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A new international transport facility has been built in Braamfontein for long distance travelling. Unlike the old building with its unpleasant past that was demolished to make way for it, it’s modern, imposing and attractive.
There is no sign of the old Kaserne parking garage unless you knew where it used to be. Step through the large public entrance, down a flight of stairs that includes a walkway for the disabled and you enter a high ceiling, well- lit foyer with yellow directional signs that you cannot miss.
You just cannot get lost but should you, there is a large information desk where a friendly, knowledgeable tech savvy officer will assist you.
Welcome to the Johannesburg International Transport Interchange, 50,000 square meters of space that includes a bus terminal for cross border buses and ranking and holding space for 800 taxis at any one time, ranking for 150 taxis and 20 busses. The facility has over 3300 square meters devoted to retail for both large retail outlets and informal traders, banks, ticketing offices and food courts.
Different areas are easily accessible along wide corridors, pedestrian markings, excellent lighting and yes big brother is watching over everything via CCTV cameras. Travelling within and outside the country has never been more safe and comfortable.
The facility is designed not only for travellers and their needs but operators as well with rest rooms and showers. There is clear static and electronic signage indicating arrival and departure of buses and minibus taxis, booking offices as well as a website and App listing bus and minibus taxi services and schedules.
A sophisticated access control system will make sure that travelers will only use vehicles which have the correct operating licenses and vehicle fitness certificates. A law enforcement office on the facility will be readily accessible for passengers to complain or escalate incidents. It will also conduct regular enforcement campaigns and blitzes ensuring that no illegal goods are transported on the vehicles.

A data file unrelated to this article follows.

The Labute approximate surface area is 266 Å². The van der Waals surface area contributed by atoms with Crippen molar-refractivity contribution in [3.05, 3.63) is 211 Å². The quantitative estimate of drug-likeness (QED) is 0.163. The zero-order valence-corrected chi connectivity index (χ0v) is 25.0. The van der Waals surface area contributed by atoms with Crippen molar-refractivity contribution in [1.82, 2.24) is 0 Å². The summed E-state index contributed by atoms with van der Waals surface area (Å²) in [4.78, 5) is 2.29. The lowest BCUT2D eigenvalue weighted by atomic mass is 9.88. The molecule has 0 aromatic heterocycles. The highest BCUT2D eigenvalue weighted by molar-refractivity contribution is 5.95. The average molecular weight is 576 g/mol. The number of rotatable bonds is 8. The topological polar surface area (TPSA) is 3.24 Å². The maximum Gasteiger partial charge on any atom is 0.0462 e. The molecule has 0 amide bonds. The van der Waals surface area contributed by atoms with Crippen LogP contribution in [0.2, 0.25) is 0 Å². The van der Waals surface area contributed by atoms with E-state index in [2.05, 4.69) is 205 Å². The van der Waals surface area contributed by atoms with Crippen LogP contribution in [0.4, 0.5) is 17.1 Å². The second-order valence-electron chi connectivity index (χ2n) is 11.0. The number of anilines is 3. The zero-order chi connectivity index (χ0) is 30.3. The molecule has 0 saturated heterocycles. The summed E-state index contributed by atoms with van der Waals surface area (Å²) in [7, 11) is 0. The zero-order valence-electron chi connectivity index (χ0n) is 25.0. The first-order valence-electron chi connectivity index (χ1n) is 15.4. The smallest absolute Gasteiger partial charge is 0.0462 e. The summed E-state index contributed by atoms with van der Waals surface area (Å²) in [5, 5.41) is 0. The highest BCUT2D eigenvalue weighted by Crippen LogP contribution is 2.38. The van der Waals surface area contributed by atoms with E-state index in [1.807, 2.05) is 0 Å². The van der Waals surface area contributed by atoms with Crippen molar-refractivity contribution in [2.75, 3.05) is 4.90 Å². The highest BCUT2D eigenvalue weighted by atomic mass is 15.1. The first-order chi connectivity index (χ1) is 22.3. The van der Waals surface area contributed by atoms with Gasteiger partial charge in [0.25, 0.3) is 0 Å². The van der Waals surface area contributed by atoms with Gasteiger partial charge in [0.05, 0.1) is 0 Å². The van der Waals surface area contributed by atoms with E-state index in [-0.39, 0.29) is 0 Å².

This building fits into corner of Gwigwi and Simmonds Streets and is a welcome addition to the city landscape. It is in good company with Home Affairs and Park Station in very close proximity. The facility will see approximately 1500 travellers per day arrive or depart to destinations in the SADC regions of Africa.
JITI is a project of the City’s Transport Department constructed by the Johannesburg Development Agency. The latest technology in green building design has also been incorporated throughout the facility including extensive solar panels on the building.
It took just over 48 months to build at a cost of R530million. 28 SMMEs were contracted at the commencement of this multi-million rand development. Changes in the city’s supply chain management policy had the desired result of creating employment opportunities.
The development is truly a product of multi internal and external stakeholders and lengthy stakeholder engagements with minibus taxi and bus operators, the Cross-Border Road Transport Agency, trader associations and law enforcement agencies.
The official launch date has been set for Wednesday 30 June 21 under strict Covid 19 protocols.
Issued by The City of Johannesburg